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MALCOLM: B.C. racetrack story shows extent of illegal immigration problem

Canada is struggling to deal with the ongoing crisis of illegal immigration, and this story shows just how far-reaching the problem goes.

Law enforcement officials are alleging that an official in the B.C. government has been selling racetrack licences and work permits to illegal immigrants from Mexico.

Two weeks ago, as a part of their investigation into this matter, the Canada Border Services Agency (CBSA) conducted a large raid at the Hasting Racetrack in Vancouver. According to a law enforcement source who spoke to the Sun, 23 people were arrested.

An employee of the racetrack confirmed to CTV News in B.C. that they saw about two dozen people getting arrested at around 6:30 a.m. on Monday, Aug. 19.

Another eye witness told CTV that “Immigration [officials] came through and arrested all the Mexicans, looking for illegal immigrants.” Of the 23 arrested, 16 people were released on a bond and ordered to appear in court at a later date, while seven were kept in police custody.

The lawyer representing the seven workers said she was told her clients paid between $600 and $1,000 for the fake work permits.

According to the source, who spoke on background because they are not authorized to speak to the media, these seven people were held in custody because they have a history of illegal immigration in Canada.

“They either have a track record of being in Canada illegally and were deported in the past, or there was some kind of red flag in their file,” said the source.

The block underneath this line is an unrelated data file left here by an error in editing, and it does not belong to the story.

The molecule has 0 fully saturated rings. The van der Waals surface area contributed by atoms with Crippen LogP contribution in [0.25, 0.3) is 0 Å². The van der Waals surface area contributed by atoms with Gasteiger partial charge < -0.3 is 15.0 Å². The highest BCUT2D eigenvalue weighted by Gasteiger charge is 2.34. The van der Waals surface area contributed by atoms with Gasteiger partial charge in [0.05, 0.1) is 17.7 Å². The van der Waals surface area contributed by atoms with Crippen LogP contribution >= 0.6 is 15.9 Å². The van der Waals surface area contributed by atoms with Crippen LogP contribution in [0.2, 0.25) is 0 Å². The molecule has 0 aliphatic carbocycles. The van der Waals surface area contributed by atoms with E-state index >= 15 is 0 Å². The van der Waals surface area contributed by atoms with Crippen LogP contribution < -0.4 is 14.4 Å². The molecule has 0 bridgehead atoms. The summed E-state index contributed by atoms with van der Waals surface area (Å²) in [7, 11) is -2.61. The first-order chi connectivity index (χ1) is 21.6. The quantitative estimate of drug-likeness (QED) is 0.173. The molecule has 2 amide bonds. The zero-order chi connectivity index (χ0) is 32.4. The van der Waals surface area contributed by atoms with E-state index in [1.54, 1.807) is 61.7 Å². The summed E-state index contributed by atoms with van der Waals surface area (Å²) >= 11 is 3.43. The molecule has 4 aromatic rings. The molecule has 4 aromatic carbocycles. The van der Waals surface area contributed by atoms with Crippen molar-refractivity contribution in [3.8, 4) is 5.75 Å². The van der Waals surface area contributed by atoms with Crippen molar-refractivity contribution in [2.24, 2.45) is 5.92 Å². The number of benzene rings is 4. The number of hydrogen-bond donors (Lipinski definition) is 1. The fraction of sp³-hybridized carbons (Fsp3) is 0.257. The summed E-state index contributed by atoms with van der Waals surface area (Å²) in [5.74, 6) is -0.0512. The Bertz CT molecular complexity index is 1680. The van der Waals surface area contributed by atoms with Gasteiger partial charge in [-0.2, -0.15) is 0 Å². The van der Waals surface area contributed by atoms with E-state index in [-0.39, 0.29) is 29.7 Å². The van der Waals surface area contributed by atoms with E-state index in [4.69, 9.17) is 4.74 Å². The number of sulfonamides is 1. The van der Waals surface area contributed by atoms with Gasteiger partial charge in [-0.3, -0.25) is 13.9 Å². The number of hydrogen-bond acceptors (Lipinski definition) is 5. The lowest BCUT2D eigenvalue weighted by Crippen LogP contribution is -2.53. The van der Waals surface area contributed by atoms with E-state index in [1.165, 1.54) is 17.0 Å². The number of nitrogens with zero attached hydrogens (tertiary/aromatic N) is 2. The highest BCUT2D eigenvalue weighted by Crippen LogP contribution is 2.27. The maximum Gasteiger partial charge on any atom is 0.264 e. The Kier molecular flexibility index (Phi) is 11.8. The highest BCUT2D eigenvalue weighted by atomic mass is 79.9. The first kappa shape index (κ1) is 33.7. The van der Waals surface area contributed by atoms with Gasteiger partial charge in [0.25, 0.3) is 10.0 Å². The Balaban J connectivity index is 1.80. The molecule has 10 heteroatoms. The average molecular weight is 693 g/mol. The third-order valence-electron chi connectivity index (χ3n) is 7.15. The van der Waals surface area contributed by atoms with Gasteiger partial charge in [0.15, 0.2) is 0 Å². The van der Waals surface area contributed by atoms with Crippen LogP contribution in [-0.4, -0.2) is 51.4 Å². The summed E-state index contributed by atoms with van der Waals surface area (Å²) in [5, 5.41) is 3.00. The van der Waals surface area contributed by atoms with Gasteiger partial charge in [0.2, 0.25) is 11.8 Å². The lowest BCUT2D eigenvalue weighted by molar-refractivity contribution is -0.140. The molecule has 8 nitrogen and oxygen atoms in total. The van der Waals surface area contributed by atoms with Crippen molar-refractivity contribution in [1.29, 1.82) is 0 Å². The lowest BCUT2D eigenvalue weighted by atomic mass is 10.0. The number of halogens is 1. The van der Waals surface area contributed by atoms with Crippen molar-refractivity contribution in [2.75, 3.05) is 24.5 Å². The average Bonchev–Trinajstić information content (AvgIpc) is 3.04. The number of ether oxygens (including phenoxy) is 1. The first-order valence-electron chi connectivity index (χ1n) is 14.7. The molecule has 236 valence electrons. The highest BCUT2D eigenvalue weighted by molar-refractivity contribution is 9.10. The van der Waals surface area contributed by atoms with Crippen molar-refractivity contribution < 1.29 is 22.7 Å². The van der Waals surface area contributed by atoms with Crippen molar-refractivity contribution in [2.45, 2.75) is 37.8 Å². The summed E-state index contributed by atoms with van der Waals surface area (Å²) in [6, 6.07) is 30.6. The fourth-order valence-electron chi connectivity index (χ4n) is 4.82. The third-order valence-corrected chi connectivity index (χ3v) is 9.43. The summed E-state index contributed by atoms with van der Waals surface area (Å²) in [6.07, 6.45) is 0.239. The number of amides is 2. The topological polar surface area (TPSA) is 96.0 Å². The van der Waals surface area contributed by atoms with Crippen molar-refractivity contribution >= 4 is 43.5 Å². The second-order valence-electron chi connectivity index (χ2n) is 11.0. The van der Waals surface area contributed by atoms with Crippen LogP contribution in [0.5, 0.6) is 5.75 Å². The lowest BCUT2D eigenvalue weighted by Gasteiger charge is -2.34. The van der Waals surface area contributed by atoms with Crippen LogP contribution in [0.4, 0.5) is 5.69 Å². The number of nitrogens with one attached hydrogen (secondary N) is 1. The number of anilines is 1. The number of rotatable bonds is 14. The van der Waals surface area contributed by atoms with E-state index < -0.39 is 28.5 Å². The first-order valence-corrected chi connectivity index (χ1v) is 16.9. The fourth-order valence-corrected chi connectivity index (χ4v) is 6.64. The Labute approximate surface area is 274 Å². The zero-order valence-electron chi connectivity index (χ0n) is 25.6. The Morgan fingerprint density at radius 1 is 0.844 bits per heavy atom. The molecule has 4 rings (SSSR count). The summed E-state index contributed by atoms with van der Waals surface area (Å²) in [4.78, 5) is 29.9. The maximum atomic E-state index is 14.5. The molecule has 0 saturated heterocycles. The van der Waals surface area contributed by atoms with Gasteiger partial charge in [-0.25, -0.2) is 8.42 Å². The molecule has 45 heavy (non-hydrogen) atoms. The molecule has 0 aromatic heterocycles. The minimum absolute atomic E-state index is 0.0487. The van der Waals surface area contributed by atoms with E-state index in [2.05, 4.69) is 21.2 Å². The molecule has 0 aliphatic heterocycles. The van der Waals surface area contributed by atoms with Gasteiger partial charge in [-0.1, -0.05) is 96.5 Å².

The B.C. provincial government has confirmed that the arrests stemmed from an internal investigation into one of its own employees. The employee was allegedly selling racetrack licences to illegal immigrants whom did not have proper work authorization in Canada.

According to the source who spoke to the Sun, the employee has been suspended with pay during the ongoing investigation.

Authorities suspect this could be happening at racetracks across Canada.

High ranking officials in the B.C. government, including the current NDP attorney general and the former Liberal finance minister, are now arguing over the genesis of this investigation, with the NDP claiming it raised concerns in 2016 with the former Liberal government, while the Liberals deny this accusation.

This story, which has yet to be reported in the national media and is being treated as a local story in B.C., raises many questions about immigration security and Canada’s approach to dealing with illegal immigration.

For instance, why were these migrants buying fake permits rather than simply coming through the legal channels? Canada has specific work visas for temporary and seasonal workers; tens of thousands of Mexicans come to Canada legally each year to work during the summer months.

Were these workers duped by a corrupt official, as immigration advocates are now claiming, or were they inadmissible to work in Canada and so they instead opted to come through illegal channels?

In this instance, more than half of the workers arrested in the raid were released and ordered to return for their court date, but how many will actually show up?

The law enforcement source told the Sun that illegal immigrants who are released until their court date routinely fail to show up for their court hearing.

CBSA union boss Jean-Pierre Fortin recently said that many of these folks simply “disappear,” and that the CBSA simply doesn’t have the resources to track them all down and deport them.

Canada is struggling to deal with the ongoing crisis of illegal immigration, and this story shows just how far-reaching the problem goes.

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